Southern Voices on Pecans: Alex Harrell, Angeline

Southern Voices on Pecans: Alex Harrell, Angeline

Pecans are an iconic part of Southern cooking, so much so that they have become woven in our memory of family, place, and many a good meal. As essential to the Southern table as they were generations ago, pecans are a prized nut, so we asked some of the South’s best cooks to share their stories about this crop we are so fortunate to tend. Here is what they had to say.

 

By Stephanie Burt

Chef Alex Harrell’s restaurant, Angeline, sits in the French Quarter in New Orleans, a little removed from much of the wild nightlife for which the area is known. Chartres Street is quieter and narrow, with houses and buildings in tones of brick red, yellow, and oyster-shell gray packed in tight and built right up to the street. Plenty of lacy ironwork adorns the outside piazzas and railings, and dark green shutters or black shutters or white shutters on the buildings are still for much more than decoration if a storm blows in. This is a quintessential French Quarter street, the kind of street that can make you think for a minute about moving to the city, even if you’re not used to the humidity. It’s a powerful spell of a spot.

 

Inside the restaurant, though, Alex is conjuring up another locale through his work. “Angeline is so much designed and informed by my personal experience,” he explains. “So much of that is tied personally to my family,” he says. He left more of a fine dining approach to open a place of his own that still requires the same attention to detail of food and service but provides a more relaxed feel for the guests. “I want this to feel comfortable, for guests to feel at home,” he explains.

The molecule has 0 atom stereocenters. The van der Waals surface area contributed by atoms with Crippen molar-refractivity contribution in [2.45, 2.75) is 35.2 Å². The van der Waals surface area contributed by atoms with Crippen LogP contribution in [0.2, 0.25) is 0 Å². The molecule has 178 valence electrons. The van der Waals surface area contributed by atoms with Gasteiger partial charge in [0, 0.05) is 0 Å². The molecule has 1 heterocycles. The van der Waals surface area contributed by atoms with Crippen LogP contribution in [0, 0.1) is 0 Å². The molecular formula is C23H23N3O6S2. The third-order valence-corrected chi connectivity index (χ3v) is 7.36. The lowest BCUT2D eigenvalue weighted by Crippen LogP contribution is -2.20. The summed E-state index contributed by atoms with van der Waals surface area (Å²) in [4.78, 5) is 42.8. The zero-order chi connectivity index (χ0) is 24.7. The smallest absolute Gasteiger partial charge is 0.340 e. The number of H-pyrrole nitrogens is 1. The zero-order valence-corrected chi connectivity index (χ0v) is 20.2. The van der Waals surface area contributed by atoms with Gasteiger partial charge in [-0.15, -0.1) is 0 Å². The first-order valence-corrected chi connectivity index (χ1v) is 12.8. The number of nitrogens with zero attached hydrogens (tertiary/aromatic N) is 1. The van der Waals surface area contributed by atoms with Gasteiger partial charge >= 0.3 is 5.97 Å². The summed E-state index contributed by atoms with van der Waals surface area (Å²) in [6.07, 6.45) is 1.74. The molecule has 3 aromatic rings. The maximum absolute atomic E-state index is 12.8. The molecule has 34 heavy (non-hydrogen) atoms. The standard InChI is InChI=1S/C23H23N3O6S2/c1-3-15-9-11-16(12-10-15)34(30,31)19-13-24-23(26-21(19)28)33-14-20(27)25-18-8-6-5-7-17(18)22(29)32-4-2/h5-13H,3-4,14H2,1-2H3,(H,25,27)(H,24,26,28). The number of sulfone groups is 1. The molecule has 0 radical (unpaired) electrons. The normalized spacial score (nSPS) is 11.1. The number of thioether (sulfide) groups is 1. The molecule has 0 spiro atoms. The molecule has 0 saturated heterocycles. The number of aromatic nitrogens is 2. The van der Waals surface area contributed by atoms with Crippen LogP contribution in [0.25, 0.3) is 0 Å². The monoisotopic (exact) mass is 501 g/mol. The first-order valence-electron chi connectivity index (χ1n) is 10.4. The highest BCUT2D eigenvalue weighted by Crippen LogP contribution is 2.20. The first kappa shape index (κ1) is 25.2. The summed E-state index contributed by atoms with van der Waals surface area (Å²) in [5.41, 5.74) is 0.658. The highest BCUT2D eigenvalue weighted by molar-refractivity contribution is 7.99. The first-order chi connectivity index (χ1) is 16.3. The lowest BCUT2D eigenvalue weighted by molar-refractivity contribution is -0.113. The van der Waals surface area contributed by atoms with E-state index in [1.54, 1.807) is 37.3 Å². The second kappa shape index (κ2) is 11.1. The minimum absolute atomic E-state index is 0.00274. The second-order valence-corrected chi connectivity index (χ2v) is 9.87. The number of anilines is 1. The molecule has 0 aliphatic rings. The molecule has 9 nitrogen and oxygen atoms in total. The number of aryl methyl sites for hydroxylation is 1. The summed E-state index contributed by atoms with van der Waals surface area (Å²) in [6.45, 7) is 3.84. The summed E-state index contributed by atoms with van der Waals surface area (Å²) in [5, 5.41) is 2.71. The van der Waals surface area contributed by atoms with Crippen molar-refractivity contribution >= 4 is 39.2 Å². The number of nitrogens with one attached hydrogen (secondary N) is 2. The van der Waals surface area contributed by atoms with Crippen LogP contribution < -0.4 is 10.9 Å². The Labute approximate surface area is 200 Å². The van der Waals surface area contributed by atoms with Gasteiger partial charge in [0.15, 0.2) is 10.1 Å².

His childhood home was just a few miles from the Florida-Georgia line, where he spent summers on his grandparent’s farm. Ma-Maw and Pa-Paw, his paternal grandparents, have influenced his approach to cooking as much as has his time in professional kitchens.

 

“Anything my grandmother made, I would eat,” he says, “And she was a great cook. One of my chores was collecting pecans for her to use from underneath several trees on the property.” According to Alex, the senior Harrells were much more of a cake family than a pie one, and he remembers an almost Hummingbird-esque cake Ma-Maw made with pecans and crushed pineapple.

 

But for his grandfather, nothing beat out her super-simple Pecan Sandies. She made them especially for him, and today, Alex makes them for guests of Angeline. That’s right. It’s his family’s Pecan Sandies that are served nightly alongside the seasonal sorbet selection on the dessert menu. Since Angeline doesn’t employ a pastry chef, the baking falls to Alex, which seems only fitting since the cookies are a family recipe -- and Alex is what he terms “an enthusiastic home baker.”

Whether you are on Chartres Street or in Florida or Georgia (or in the kitchen of your condominium), the scent of baking sandies makes it feel like home even before the first bite.  

 

Pecan Sandies Cookies

From Chef Alex Harrell, Angeline, New Orleans, LA

 

1 c. butter, softened

1 c. vegetable or canola oil

1 c. granulated sugar

1 c. powdered sugar

2 eggs

1 tsp. vanilla extract

4 c. all-purpose flour

1 tsp. baking soda

1 tsp. cream of tartar

1 tsp. salt

2 c. chopped pecans

 

  1. Preheat oven to 425 degrees.
  2. Cream together butter, oil and both sugars.
  3. Add eggs, one at a time.
  4. Combine the dry ingredients and mix into wet mixture. Mix in the pecans at the end.
  5. Portion the cookies into 1-½ in. dollops and bake for 6 minutes.
  6. Allow to cool on pan for 1 minute then remove to cooling rack.






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